If it’s confirmed that the OPCW experts were sent to Germany almost immediately after the Russian opposition figure felt unwell on a plane over Siberia last year, that would mean that the whole narrative was “orchestrated … with obvious goals,” from the very beginning, Russia’s envoy to the chemical weapons watchdog, Aleksandr Shulgin, told RT.
Presented at the 97th session of the organization’s executive council earlier this week, the document states that the OPCW sent a team of experts to Berlin at Germany’s request to deal with a possible “poisoning of a Russian citizen” on August 2020.
On that day, Navalny was flying from the Russian Siberian city of Tomsk to Moscow and fell ill while onboard. He was then rushed to a hospital in another Siberian city of Omsk following an emergency landing. Yet, there, the doctors found no traces of any particular chemical agent in his body and no evidence to confirm any suspicion of chemical poisoning.
Navalny would have been transferred to a Berlin clinic on his family’s request only two days after his initial hospitalization. It was only on August 24 when the German doctors said that the results of clinical studies indicated he had been poisoned with a cholinesterase inhibitor.
Moscow has demanded the OPCW provide a “clear explanation” to the data presented in its report. According to Shulgin, no reasonable explanation was presented to date and the chemical watchdog only said that it might have been “some sort of a technical failure.”
The Russian envoy to the OPCW said that Moscow has “little doubt” the information presented in the report is genuine, adding that this “could mean only one thing: this whole unsavory story holds no water.”
Shulgin, however, believes that Russia would hardly find many who would agree with such a conclusion even in light of the new information revealed in the OPCW report.
After all the leaders of a whole range of western nations said on this issue, it would be extremely naive to expect that they would do anything to review their version of ‘poisoning’.
The Russian envoy to the OPCW also said that Moscow faced immense pressure when trying to get to the bottom of this story. Russia was denied legal assistance and slapped with sanctions, he said, adding that the western nations also violated their commitments under the Chemical Weapons Convention since it says parties should hold bilateral consultations to resolve all the disputable issues.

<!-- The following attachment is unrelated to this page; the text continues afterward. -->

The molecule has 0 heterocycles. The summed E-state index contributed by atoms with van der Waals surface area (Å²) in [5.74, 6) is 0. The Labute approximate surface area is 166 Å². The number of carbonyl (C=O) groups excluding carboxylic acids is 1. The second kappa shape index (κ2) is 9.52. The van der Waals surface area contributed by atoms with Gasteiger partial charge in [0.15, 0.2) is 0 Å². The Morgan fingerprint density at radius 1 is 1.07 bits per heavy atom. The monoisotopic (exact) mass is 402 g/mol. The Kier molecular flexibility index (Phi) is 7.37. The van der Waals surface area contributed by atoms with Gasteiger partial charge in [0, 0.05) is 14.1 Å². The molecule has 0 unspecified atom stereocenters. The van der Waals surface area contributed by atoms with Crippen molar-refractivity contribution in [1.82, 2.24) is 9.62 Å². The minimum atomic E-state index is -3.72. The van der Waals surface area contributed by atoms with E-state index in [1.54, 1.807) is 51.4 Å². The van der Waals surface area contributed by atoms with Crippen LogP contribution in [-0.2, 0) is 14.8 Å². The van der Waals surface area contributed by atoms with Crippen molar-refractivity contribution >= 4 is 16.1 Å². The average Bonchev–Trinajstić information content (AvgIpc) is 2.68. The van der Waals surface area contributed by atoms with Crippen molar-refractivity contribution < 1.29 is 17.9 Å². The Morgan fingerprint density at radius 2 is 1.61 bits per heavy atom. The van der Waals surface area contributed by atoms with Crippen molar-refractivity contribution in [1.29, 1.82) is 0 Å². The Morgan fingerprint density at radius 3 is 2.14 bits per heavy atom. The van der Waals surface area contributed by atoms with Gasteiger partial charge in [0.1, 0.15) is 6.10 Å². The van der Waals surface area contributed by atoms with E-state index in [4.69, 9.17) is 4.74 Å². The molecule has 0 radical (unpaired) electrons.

Berlin was quick to state Navalny was poisoned with a ‘Novichok-like’ substance – a reference to the infamous chemical agent supposedly used to poison former Russian double agent Sergei Skripal and his daughter in the UK in 2018 – citing the evidence obtained by the German military as well as analysis from two laboratories in France and Sweden.
Germany was soon joined by France and the UK that also demanded explanations from Moscow and later called for sanctions alongside Berlin. The top diplomats of the US, Germany, France, Canada, Italy, Japan and the UK also demanded Moscow “urgently” investigate the what they call “confirmed poisoning” of Alexey Navalny in a joint G7 statement in September 2020.
Berlin, meanwhile, ignored at least four formal cooperation requests from the Russian Prosecutor General’s Office and never presented any material evidence of Navalny’s poisoning to Russia. Neither did the OPCW.
The chemical watchdog’s Technical Secretariate “de-facto torpedoed” Russia’s technical assistance request aimed at clarifying the circumstances, in which some chemical agents were found in Navalny’s samples, Shulgin said.
The Russian envoy to the OPCW still believes that the organization that once was “one of the most successful international structures in the field of disarmament and non-proliferation” still has lots of dedicated professionals in its ranks. They face “immense pressure” from those seeking to turn the organization into their geopolitical tool, he added.
Because of the attempts of a group of western nations to use the OPCW to achieve political goals, there has been erosion of trust in the organization, Shulgin claims. Russia would “take every effort” to make it a depoliticized body again and restore its credibility, he said.
However, when it comes to the case of Navalny, Shulgin believes it’s far from over, since there are still a lot of “inconsistencies and blank spots” surrounding it.
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